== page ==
Otangarei is a community with a population of over 50% Maori, high unemployment, domestic violence and few services or jobs. The project and the context in which it was developed illustrates an holistic approach involving strategic planning and relationship building, effective use of skills and resources and strategic use of the media. The workers involved in the project have gained either full or part time employment and further employment opportunities for others are being planned possibly as a business venture.

    South Waikato / Tokoroa LEC Mangakino Youth and Community Project
    The LEC provided the initial forum to discuss youth, employment and wider community issues identified by representatives from the town of Mangakino and became the catalyst for strategic action. A series of Community Forums were held and a Mangakino Youth and Community Project Group formed. This resulted in the appointment of a Community Co-ordinator, whose job involved stimulating positive activity within the youth sector, developing community work programmes for the unemployed and working with the wider community to develop projects and events that would benefit Mangakino.

    The results achieved during the first 12 months include Community Taskforce projects undertaken in partnership between the Mangakino Community Agency and NZES; school holiday programmes; and a Sport/Activities Programme established in partnership with Sport Waikato developing and delivering a programme for unwaged adults.

    Christchurch / North Canterbury LEC Parents As Careers Educators Seminars
    The Parents as Careers Educators (PACE) seminar programme for Christchurch secondary schools developed as a result of a LEC strategic planning session. An education sub-group was established to address employment issues for youth. During their discussions, the sub-group identified young people making the transition from school to work as a major concern.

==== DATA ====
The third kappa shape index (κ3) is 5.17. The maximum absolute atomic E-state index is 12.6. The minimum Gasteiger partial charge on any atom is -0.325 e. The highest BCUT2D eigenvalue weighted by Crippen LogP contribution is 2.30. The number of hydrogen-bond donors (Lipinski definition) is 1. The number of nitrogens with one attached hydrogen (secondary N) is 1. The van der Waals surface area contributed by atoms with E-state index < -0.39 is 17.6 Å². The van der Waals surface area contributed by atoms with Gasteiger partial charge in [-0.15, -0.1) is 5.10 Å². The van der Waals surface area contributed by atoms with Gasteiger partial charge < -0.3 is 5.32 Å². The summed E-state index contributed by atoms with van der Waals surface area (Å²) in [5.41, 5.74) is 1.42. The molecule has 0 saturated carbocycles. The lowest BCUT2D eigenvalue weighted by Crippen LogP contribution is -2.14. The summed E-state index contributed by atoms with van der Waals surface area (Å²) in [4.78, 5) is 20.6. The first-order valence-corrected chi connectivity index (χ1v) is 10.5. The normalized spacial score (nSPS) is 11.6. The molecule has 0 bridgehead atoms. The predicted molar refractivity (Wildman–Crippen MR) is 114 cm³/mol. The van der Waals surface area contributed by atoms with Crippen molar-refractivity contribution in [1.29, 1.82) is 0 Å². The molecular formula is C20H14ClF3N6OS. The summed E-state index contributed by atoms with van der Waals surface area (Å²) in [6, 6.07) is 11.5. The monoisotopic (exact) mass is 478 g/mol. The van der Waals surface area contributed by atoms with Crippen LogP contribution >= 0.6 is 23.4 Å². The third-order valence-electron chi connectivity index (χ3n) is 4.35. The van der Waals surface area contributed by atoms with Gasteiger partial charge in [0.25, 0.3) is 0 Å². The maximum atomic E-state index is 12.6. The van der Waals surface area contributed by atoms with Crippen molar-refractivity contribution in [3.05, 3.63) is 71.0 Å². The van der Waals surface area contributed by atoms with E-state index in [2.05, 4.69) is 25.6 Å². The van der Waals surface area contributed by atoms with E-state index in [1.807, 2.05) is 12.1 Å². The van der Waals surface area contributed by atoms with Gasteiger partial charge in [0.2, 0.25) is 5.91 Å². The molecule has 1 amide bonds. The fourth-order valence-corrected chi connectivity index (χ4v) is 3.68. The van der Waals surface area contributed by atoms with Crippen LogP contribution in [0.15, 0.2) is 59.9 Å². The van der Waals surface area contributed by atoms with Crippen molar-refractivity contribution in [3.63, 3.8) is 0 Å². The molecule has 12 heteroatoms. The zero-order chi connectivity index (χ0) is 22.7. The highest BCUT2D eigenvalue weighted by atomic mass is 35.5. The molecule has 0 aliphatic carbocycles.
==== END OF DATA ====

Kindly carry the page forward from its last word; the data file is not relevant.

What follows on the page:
Statistics indicate that mothers influence 90% of children's career choices. This belief that parents are very influential in their sons' and daughters' process of making career choices was also supported by "Project FAST", a contemporary New Zealand study that investigated the way senior secondary school students' thought about careers advice/guidance. Members of the group were also aware that parent/caregivers have different levels of knowledge, experience and access to information to help them in this process.

    The Career Services PACE seminar programme was adopted as one pro-active strategy to help parents/caregivers to help their sons and daughters with career planning. The seminars were delivered in the evenings for parents/caregivers and their teenage children. The costs of the seminars were met through joint funding by the school, the Canterbury Development Corporation, NZES and Income Support.

    South Waikato / Tokoroa LEC Youth Employment Skills Programme
    The LEC identified a problem of truancy and non-achievement amongst a growing number of 16-17 year old, 5th, 6th and 7th formers at both of Tokoroa's high schools. In an initial response, the Community Employment Adviser, Garry Towler, together with key teachers of both high schools organised a forum for these young people. The ideas from this forum lead to planning meetings with both high schools and the development of an alternative, employment-linked, school programme, delivered off-campus. The objective of the programme is to encourage youth in identifying, planning and progressing toward their career options and achieving nationally recognised qualifications. This is a joint venture between CEG, both high schools, the local education trust and a private training establishment.

    Wairoa Development Taskforce and LEC Marae Development Initiative